Who Is Responsible For Managing The Brand?

Dan WhiteMarch 26, 20244 min

When companies are formed, the founders often have a clear reason for starting the business. This often defines what the brand stands for and shapes all the decision-making.

Accomplished rock climber Yvon Chouinard founded Chouinard Equipment (later Patagonia) in 1957. He had the ambition to produce sports equipment that would allow people to enjoy the great outdoors but have a minimal impact on the environment. How consumers saw the brand and what made it appealing stemmed from Yvon’s vision and how he and his like-minded colleagues ran the business.

Patagonia Business Brand Journey

Company founders often provide this clarity on branding. They may also inspire the whole company to operate in a way that projects the brand to the wider world. Companies with a leader who is passionate about the business are more likely to thrive. Apple lost its way in 1985 when its inspirational leader, Steve Jobs, left the business. It only found its mojo again when he returned in 1997. Many of today’s biggest companies, including Amazon and Facebook, are still led by their founding entrepreneur.

How can organizations whose founders have departed maintain the same branding clarity of the early days? In these situations, marketers need to take the lead. Jim Stengel was Global Marketing Officer for Procter & Gamble between 2001 and 2008. He was the driving force behind the company’s success over this period, during which its sales revenue doubled. Great marketers are futurists. They can imagine how the company could address people’s frustrations, needs and desires – and use this understanding to build the business. It’s the Chief Marketing Officer, rather than other board members, who can say, “This is what the world needs, and here’s how we will deliver it.”

One of the world’s most successful companies over the past 50 years has been Nintendo. Having made playing cards and toys since 1889, the company expanded into video games in 1972. Since then, it has had four competent presidents, but they have all given the limelight to the company’s talisman, Shigeru Miyamoto. ‘Miyamoto-san’ announces the company’s most exciting new products with infectious, child-like enthusiasm. He is the company’s Chief Marketing Officer in all but name – his recent job titles include Head of Studio, Representative Director and Creative Fellow. His vision for new types of games and consoles has enabled Nintendo to broaden its user base.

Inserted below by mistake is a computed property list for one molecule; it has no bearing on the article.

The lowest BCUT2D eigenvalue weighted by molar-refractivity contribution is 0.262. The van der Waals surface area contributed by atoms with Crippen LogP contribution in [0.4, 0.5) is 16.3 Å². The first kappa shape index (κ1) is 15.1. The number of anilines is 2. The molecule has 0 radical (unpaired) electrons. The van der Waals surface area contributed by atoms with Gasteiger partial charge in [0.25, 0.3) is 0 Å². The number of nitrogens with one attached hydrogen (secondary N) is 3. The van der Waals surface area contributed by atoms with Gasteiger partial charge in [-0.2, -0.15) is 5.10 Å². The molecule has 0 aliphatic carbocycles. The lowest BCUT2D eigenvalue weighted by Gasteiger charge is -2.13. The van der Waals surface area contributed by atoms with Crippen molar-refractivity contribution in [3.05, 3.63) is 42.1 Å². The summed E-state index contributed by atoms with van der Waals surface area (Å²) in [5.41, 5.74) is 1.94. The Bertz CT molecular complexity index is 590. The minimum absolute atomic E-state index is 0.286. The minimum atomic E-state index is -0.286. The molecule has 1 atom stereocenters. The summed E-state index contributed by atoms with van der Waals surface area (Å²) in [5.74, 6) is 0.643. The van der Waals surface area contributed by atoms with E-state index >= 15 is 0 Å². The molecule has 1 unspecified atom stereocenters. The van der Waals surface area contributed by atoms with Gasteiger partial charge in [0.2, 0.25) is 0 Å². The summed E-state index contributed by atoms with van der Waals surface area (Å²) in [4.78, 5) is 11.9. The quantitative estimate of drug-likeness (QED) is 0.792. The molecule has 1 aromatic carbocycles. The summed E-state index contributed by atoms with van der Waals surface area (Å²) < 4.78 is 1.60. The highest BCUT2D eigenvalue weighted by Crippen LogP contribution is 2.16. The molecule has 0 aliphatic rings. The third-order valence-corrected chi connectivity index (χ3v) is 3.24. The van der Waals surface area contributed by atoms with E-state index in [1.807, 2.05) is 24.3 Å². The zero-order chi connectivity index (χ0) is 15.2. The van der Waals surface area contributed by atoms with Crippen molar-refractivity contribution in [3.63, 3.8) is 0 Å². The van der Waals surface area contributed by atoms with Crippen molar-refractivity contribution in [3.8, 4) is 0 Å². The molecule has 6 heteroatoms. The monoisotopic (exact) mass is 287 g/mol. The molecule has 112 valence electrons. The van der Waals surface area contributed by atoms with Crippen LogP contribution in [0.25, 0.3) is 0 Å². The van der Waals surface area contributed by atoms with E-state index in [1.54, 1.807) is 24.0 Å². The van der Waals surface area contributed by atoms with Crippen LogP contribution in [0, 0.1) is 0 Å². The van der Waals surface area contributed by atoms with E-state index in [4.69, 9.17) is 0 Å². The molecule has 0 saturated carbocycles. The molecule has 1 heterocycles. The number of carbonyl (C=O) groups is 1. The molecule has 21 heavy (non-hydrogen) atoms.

Other organizations should follow Nintendo’s example. People who understand consumer priorities should control innovation strategy, corporate direction, and marketing.

Of course, even the most gifted marketer cannot influence a company’s fortunes unless they have the backing of the whole organization. For a marketing strategy to work, employees need to be aware of it, understand it, believe it, and act upon it. One way of achieving this is to think like a boxer. Boxers need to understand their competitors’ strengths and weaknesses, decide whom to challenge and in what order, make sure all parts of their body work together, build the necessary muscles and skills, and know how to always stay grounded. Marketers can use a similar checklist.

Brand Business Strategy


  • What trends will affect our category and brand?
  • How are consumer priorities changing?
  • How is the competitive landscape evolving?
  • What are our opportunities and barriers to growth?




  • Are all corporate functions equipped to fulfill their role?
  • What resources and skills do we need to develop?


  • Do we have the systems and processes to ground the strategy in day-to-day business operations?
  • Will we be able to track our progress? And provide early warnings so the business can course-correct?

Once your organization is fully prepared and match fit, your brand should be ready to take on all comers. Even then, you’ll need the flexibility to think on your feet and adjust the strategy if circumstances change.

Contributed to Branding Strategy Insider by: Dan White, author of The Soft Skills Book, The Smart Marketing Book and The Smart Branding Book

The Blake Project helps organizations and brands create marketplace advantages. Please email us to learn how we can help you compete differently.

Branding Strategy Insider is a service of The Blake Project: A strategic brand consultancy specializing in Brand Research, Brand Strategy, Brand Growth and Brand Education

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